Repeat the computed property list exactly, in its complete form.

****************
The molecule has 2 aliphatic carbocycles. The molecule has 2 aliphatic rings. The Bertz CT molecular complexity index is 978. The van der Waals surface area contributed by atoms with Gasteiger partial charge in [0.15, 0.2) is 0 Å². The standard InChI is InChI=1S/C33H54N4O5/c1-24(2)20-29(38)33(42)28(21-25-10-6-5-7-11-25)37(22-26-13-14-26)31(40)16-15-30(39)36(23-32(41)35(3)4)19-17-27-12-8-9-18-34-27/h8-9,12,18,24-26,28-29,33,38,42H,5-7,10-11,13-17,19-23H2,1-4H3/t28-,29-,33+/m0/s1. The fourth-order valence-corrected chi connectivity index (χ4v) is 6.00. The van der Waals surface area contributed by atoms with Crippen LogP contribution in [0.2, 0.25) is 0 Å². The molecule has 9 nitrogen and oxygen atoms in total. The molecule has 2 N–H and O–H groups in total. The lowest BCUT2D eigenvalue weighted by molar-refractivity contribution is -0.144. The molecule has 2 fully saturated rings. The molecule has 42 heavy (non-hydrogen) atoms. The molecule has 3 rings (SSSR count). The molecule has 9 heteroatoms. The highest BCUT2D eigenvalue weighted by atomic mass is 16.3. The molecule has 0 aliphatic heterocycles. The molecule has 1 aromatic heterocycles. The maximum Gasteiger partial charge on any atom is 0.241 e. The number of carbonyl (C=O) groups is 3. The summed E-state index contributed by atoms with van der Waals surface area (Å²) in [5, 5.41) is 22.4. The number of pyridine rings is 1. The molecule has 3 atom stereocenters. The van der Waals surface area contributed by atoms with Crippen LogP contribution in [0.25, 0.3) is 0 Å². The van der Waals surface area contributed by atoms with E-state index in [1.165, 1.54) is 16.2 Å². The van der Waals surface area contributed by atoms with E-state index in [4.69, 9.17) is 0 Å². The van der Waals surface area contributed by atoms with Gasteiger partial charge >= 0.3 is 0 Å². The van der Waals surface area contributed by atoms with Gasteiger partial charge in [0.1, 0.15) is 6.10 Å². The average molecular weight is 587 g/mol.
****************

The molecule has 2 aliphatic carbocycles. The molecule has 2 aliphatic rings. The Bertz CT molecular complexity index is 978. The van der Waals surface area contributed by atoms with Gasteiger partial charge in [0.15, 0.2) is 0 Å². The standard InChI is InChI=1S/C33H54N4O5/c1-24(2)20-29(38)33(42)28(21-25-10-6-5-7-11-25)37(22-26-13-14-26)31(40)16-15-30(39)36(23-32(41)35(3)4)19-17-27-12-8-9-18-34-27/h8-9,12,18,24-26,28-29,33,38,42H,5-7,10-11,13-17,19-23H2,1-4H3/t28-,29-,33+/m0/s1. The fourth-order valence-corrected chi connectivity index (χ4v) is 6.00. The van der Waals surface area contributed by atoms with Crippen LogP contribution in [0.2, 0.25) is 0 Å². The molecule has 9 nitrogen and oxygen atoms in total. The molecule has 2 N–H and O–H groups in total. The lowest BCUT2D eigenvalue weighted by molar-refractivity contribution is -0.144. The molecule has 2 fully saturated rings. The molecule has 42 heavy (non-hydrogen) atoms. The molecule has 3 rings (SSSR count). The molecule has 9 heteroatoms. The highest BCUT2D eigenvalue weighted by atomic mass is 16.3. The molecule has 0 aliphatic heterocycles. The molecule has 1 aromatic heterocycles. The maximum Gasteiger partial charge on any atom is 0.241 e. The number of carbonyl (C=O) groups is 3. The summed E-state index contributed by atoms with van der Waals surface area (Å²) in [5, 5.41) is 22.4. The number of pyridine rings is 1. The molecule has 3 atom stereocenters. The van der Waals surface area contributed by atoms with Crippen LogP contribution in [0.25, 0.3) is 0 Å². The van der Waals surface area contributed by atoms with E-state index in [1.165, 1.54) is 16.2 Å². The van der Waals surface area contributed by atoms with E-state index in [4.69, 9.17) is 0 Å². The van der Waals surface area contributed by atoms with Gasteiger partial charge >= 0.3 is 0 Å². The van der Waals surface area contributed by atoms with Gasteiger partial charge in [0.1, 0.15) is 6.10 Å². The average molecular weight is 587 g/mol.